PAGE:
Common Error Messages And Known Issues

There are a few bugs or problems that can arise when using Flash, and you should be aware of them all.

Always keep an eye out for the following error messages: Adobe Flash has been blocked because it is out of date, couldn’t load plugin, a plug-in (Shockwave Flash) isn’t responding, the following plugins were blocked on this page, the plugin is not supported.

If you see any of those, it means something happened with Flash.

There are a few steps you can take to fix that.

First, allow Flash for the website as covered above. If that does not work, you then need to update the program.

Though you can check that from the website, a much easier way is to type chrome://component into the address bar, hit enter, and then find Adobe Flash Player. Once you do, click on check for update.

That will give you one of two options. If Chrome says “component not updated,” you need to get the newer version. If it says “component updated,” you’re up to speed.

Update Chrome And Reinstall

Another reason Flash isn’t working is that you need to update Chrome. This is a simple fix that will likely allow you to enable Flash in no time at all.

Go to the three dots in the top right corner and then click update Google Chrome. This only appears when you’re not on the latest version, so if you cannot see it you’re good to go.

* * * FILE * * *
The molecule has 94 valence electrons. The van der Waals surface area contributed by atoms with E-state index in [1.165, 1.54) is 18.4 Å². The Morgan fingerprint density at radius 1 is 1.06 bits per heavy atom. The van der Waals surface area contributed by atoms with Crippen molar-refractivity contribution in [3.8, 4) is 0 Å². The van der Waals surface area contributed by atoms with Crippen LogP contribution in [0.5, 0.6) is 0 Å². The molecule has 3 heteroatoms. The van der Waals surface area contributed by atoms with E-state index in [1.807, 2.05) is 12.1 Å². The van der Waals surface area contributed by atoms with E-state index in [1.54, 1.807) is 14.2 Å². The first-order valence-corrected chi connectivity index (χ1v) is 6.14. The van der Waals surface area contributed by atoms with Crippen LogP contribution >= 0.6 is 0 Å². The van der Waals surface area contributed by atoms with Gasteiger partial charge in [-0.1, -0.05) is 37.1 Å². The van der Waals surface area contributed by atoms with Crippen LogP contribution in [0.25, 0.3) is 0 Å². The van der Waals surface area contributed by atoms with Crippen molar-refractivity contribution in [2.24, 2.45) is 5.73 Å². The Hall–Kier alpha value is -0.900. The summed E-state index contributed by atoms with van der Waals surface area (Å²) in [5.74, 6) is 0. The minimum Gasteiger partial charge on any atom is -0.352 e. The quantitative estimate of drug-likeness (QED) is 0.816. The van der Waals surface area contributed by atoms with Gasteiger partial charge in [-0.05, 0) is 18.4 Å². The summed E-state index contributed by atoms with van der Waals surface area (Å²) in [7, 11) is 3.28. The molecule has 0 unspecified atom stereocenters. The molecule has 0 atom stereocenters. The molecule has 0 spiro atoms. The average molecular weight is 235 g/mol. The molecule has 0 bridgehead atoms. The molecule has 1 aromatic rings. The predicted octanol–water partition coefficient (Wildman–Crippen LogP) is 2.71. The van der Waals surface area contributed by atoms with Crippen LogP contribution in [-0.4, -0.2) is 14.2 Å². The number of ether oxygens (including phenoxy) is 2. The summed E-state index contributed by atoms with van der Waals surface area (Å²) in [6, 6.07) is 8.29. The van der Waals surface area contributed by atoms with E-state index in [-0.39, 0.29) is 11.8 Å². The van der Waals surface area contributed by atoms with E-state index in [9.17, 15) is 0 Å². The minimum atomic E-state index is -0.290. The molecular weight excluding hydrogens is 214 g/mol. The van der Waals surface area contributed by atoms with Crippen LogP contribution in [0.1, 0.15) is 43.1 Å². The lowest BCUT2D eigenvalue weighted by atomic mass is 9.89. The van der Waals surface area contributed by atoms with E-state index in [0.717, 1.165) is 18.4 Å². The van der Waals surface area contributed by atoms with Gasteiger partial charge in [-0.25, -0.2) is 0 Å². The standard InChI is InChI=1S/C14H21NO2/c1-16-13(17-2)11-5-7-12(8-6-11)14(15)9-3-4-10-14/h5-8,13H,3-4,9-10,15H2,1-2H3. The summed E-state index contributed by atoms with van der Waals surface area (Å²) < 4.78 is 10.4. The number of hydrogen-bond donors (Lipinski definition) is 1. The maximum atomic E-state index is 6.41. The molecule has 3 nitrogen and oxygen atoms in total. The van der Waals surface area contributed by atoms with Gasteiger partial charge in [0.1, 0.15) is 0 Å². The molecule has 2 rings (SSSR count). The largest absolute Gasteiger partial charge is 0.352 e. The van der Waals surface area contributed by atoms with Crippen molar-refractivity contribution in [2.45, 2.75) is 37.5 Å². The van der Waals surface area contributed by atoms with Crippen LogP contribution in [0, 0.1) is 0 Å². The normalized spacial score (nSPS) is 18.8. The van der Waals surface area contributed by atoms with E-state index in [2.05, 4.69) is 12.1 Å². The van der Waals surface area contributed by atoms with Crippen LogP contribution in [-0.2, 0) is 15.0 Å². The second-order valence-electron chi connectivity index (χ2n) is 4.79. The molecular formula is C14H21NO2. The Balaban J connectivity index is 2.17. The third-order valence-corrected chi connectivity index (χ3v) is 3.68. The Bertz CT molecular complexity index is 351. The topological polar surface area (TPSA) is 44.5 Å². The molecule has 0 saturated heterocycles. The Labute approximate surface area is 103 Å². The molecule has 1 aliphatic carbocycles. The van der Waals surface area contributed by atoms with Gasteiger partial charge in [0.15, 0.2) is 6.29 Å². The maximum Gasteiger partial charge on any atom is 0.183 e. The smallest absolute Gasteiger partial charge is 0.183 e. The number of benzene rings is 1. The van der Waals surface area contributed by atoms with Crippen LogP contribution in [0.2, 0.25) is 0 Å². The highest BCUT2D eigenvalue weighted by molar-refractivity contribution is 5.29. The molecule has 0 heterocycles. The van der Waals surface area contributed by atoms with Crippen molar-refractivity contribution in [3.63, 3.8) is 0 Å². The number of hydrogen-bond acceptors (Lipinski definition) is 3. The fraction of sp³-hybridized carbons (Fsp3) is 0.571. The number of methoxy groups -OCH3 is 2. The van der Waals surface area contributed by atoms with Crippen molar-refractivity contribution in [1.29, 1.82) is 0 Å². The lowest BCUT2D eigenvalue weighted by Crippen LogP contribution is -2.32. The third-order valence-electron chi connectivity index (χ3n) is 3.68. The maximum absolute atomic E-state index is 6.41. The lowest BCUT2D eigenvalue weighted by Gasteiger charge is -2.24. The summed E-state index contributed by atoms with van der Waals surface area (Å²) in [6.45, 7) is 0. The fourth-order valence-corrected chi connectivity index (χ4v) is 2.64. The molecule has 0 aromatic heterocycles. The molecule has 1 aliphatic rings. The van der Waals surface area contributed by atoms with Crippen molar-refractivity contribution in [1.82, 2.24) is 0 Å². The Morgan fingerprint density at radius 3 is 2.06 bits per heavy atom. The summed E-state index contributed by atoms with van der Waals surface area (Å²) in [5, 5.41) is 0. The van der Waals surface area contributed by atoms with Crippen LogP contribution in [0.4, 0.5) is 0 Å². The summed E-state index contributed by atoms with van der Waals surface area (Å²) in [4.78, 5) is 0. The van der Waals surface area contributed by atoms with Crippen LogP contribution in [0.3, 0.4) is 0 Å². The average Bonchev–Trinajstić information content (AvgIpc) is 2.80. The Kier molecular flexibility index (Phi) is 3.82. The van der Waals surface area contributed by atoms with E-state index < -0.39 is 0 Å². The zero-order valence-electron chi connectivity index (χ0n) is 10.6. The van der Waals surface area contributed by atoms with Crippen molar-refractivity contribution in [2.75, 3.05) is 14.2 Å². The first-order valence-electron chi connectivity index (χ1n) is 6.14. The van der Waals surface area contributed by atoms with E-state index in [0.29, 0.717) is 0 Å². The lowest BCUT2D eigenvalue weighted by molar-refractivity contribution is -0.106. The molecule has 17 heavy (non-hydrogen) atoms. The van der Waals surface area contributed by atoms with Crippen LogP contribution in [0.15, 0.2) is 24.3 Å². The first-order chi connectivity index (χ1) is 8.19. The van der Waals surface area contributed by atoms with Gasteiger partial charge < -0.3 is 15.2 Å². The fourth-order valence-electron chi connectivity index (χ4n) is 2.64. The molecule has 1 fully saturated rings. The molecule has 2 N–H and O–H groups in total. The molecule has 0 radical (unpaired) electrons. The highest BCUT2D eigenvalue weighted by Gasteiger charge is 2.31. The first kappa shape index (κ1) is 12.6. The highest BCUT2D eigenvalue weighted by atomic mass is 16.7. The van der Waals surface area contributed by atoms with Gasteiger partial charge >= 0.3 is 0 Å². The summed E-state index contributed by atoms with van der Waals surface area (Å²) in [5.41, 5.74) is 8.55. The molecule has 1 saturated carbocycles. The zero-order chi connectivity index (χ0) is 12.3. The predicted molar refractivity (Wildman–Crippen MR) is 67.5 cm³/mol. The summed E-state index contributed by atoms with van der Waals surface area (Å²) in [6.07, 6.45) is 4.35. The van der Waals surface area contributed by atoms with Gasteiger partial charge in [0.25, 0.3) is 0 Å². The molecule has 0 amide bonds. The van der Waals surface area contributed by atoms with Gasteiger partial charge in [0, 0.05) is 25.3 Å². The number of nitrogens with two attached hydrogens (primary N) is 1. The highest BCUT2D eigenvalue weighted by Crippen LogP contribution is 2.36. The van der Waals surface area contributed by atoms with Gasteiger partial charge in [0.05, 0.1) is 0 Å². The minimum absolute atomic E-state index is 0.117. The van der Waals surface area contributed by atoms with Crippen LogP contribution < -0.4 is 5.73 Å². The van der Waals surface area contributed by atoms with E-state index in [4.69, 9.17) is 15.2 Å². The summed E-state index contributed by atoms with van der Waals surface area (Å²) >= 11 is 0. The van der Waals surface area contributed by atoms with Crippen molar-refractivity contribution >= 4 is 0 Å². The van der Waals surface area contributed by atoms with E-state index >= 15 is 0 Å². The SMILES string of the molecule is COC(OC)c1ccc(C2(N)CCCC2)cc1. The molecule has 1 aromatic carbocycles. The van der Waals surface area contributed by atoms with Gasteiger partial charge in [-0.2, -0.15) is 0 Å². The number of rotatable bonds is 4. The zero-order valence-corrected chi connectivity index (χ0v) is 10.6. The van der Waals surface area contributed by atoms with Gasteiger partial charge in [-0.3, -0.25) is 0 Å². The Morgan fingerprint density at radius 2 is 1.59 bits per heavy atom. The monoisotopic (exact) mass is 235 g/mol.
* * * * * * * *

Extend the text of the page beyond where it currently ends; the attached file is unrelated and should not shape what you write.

If that doesn’t work, your last option should be to reinstall Flash. This could give you a key update you didn’t have, or it may get rid of a non-working version.

Dealing With Crashes

The final Flash issue you may need to solve when figuring out how to enable Flash is “the following plugin has crashed.” This usually comes associated with a small puzzle piece icon, which is a symbol that shows the program is not working as intended.

Here, you want to go to the three dots, and then navigate to the more tools sections. From there, click on the task manager and select “Plugin: Shockwave Flash.”

Hit end process before closing the window and going back to your webpage. Reload it and everything should be up to speed.

 Flash And Your Browser In Perfect Harmony

While it is easy to enable Flash on Chrome, there is a lot to that process. You have many setting choices, and you can fully customize the program for the way you browse the web.

The different settings are all covered in this guide, and they each enable Flash on Chrome in their own way. No matter what type of control you want, the browser gives it to you.

Many people and websites use Flash, and if you follow the above instructions you’ll be able to use such media with no worries.

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Paul

Digital Poet at BurnWorld Inc.

I am the Team Leader here at BurnWorld. I am an audio/video enthusiast and have been in this industry for over 10 years. I love testing DVD/Blu-Ray and Video software.